New medications for oligodendroglioma

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New medications for oligodendroglioma

by c56young on Fri Nov 16, 2012 09:14 AM

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I'm trying to help my friend Sarah overcome anaplastic oligodendroglioma. Most of it was removed, but her oncologist says the tumor is still there, but staying the same size, according to her MRIs. She's having increasing, serious trouble with her balance, and I'm worried this may be due to diffuse spreading of the oligo cells.

I'm looking for new drugs and diet that will help zap the diffuse oligo growth. Already have several suggestions from Dr. Rosenthal at Dana-Farber, in charge of integrative cancer therapy. 

But I think we need some other strong drug. Or maybe just something to get more Avastin past the blood/brain barrier?

Drug Helps Defense System Fight CancerBy ANDREW POLLACKPublished: June 1, 2012

The drug, which now goes by the unwieldy code name of BMS-936558, blocks a protein called PD-1. Such PD-1 inhibitors “could be the most exciting clinical and commercial opportunity in oncology,” analysts at Leerink Swann wrote last month. That is partly because such drugs might be able to treat a variety of cancers.

 

RE: New medications for oligodendroglioma

by c56young on Sun Nov 18, 2012 09:14 AM

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About new drugs for treating oligodendroglioma, the following article from Scientific American Mind, from 2010 had three different suggestions all involving stopping the cancerous stem cells from either multiplying out of control themselves, or causing other glial cells to do so.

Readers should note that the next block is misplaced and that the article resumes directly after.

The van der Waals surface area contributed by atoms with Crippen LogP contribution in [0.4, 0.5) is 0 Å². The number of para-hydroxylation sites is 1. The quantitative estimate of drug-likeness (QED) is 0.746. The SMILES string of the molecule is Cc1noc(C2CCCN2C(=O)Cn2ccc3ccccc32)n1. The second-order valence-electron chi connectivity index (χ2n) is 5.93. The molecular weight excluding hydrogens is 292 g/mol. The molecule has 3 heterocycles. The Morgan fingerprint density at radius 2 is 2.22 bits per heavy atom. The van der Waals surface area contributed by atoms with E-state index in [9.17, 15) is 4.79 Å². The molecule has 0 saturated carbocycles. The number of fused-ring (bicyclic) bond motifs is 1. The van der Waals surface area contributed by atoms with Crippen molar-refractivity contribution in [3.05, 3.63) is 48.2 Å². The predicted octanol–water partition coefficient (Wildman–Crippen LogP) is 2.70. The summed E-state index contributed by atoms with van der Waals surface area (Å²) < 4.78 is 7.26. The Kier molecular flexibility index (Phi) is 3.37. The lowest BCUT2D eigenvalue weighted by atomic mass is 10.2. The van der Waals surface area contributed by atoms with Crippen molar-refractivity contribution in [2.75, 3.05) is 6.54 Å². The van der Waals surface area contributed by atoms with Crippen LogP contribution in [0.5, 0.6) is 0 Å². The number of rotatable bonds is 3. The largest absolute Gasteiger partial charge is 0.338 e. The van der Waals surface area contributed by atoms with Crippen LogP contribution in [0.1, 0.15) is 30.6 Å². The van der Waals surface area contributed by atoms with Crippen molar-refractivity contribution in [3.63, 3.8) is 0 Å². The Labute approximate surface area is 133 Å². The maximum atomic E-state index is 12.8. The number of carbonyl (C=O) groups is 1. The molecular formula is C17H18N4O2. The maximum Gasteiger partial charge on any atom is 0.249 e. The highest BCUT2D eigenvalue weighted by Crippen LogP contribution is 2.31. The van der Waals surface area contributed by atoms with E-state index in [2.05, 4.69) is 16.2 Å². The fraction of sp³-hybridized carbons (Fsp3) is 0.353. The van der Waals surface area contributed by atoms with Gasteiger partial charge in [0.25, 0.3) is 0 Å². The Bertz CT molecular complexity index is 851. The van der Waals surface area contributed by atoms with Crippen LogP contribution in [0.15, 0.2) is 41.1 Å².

New Hope for Battling Brain Cancer

Studies suggest that stem cells sustain deadly tumors

in the brain—and that aiming at these insidious culprits

could lead to a cure

By Gregory Foltz

Scientific American Mind, March/April 2010

Aiming at the Enemy

Nevertheless, the discovery of brain

tumor stem cells offers hope to victims of

brain cancer, because it suggests that

treatment strategies that specifically target

those cells could kill the cancer and

prevent it from recurring. One of the first

challenges is to find better ways to isolate

brain cancer stem cells. The molecular

flags on the cells—which include characteristic

DNA, RNA and proteins—found

as yet are not foolproof identifiers. Not

all glioma cells that sport CD133 are

brain cancer stem cells, and

not all brain cancer stem

cells carry this marker.

Thus, attempts to isolate

these cellular time bombs

may miss some of them.

Distinguishing brain

cancer stem cells from normal

stem cells is important

for designing therapies that

eradicate the former while

sparing the latter, which

are crucial for regeneration,

for repair and (in the

brain) maybe for learning.

For example, doctors might

employ monoclonal antibodies—

Y-shaped proteins that help to

destroy invading bacteria and viruses—

that target surface biomarkers unique to

brain cancer stem cells. Such molecular

tags might also reveal whether a brain

cancer is more or less aggressive and

which drugs are most likely to eradicate

it. After treatment, tests that look for the

presence of certain biomarkers in the

blood or spinal fluid may also make it

possible to detect a recurring tumor before

it has had time to grow.

. . . . 

In 2009 neuro-oncologist Markus

Bredel, who directs the Brain Tumor Institute

Research Program at Northwestern

University, and his colleagues used a

systems biology approach to unearth a

network of genes that appears to play an

important role in malignant glioma. In

an analysis of gliomas from 501 patients,

they identified the most common genes

and genetic abnormalities among the

cancerous cells, along with their patterns

of expression. Many of the most active

genes, they discovered, are involved in a

complex system of interacting signaling